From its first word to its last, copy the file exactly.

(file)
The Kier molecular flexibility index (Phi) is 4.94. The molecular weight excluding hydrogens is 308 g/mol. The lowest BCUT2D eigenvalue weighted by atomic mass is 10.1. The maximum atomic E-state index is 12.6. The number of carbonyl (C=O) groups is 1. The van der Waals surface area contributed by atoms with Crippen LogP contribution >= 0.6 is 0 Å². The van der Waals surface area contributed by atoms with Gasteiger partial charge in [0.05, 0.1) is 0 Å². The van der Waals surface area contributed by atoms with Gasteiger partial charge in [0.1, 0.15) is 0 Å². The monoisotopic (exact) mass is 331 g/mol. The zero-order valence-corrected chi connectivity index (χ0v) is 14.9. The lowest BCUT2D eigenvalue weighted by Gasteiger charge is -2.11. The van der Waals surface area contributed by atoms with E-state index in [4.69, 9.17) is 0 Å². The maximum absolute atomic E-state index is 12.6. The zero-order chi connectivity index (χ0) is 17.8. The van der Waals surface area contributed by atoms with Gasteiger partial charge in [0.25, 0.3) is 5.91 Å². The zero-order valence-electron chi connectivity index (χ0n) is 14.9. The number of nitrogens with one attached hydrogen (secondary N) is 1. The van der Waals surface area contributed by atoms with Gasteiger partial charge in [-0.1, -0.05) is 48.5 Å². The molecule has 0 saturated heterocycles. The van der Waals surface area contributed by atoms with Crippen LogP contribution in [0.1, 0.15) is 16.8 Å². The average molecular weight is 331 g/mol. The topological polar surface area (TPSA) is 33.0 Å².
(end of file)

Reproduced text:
The Kier molecular flexibility index (Phi) is 4.94. The molecular weight excluding hydrogens is 308 g/mol. The lowest BCUT2D eigenvalue weighted by atomic mass is 10.1. The maximum atomic E-state index is 12.6. The number of carbonyl (C=O) groups is 1. The van der Waals surface area contributed by atoms with Crippen LogP contribution >= 0.6 is 0 Å². The van der Waals surface area contributed by atoms with Gasteiger partial charge in [0.05, 0.1) is 0 Å². The van der Waals surface area contributed by atoms with Gasteiger partial charge in [0.1, 0.15) is 0 Å². The monoisotopic (exact) mass is 331 g/mol. The zero-order valence-corrected chi connectivity index (χ0v) is 14.9. The lowest BCUT2D eigenvalue weighted by Gasteiger charge is -2.11. The van der Waals surface area contributed by atoms with E-state index in [4.69, 9.17) is 0 Å². The maximum absolute atomic E-state index is 12.6. The zero-order chi connectivity index (χ0) is 17.8. The van der Waals surface area contributed by atoms with Gasteiger partial charge in [0.25, 0.3) is 5.91 Å². The zero-order valence-electron chi connectivity index (χ0n) is 14.9. The number of nitrogens with one attached hydrogen (secondary N) is 1. The van der Waals surface area contributed by atoms with Gasteiger partial charge in [-0.1, -0.05) is 48.5 Å². The molecule has 0 saturated heterocycles. The van der Waals surface area contributed by atoms with Crippen LogP contribution in [0.1, 0.15) is 16.8 Å². The average molecular weight is 331 g/mol. The topological polar surface area (TPSA) is 33.0 Å².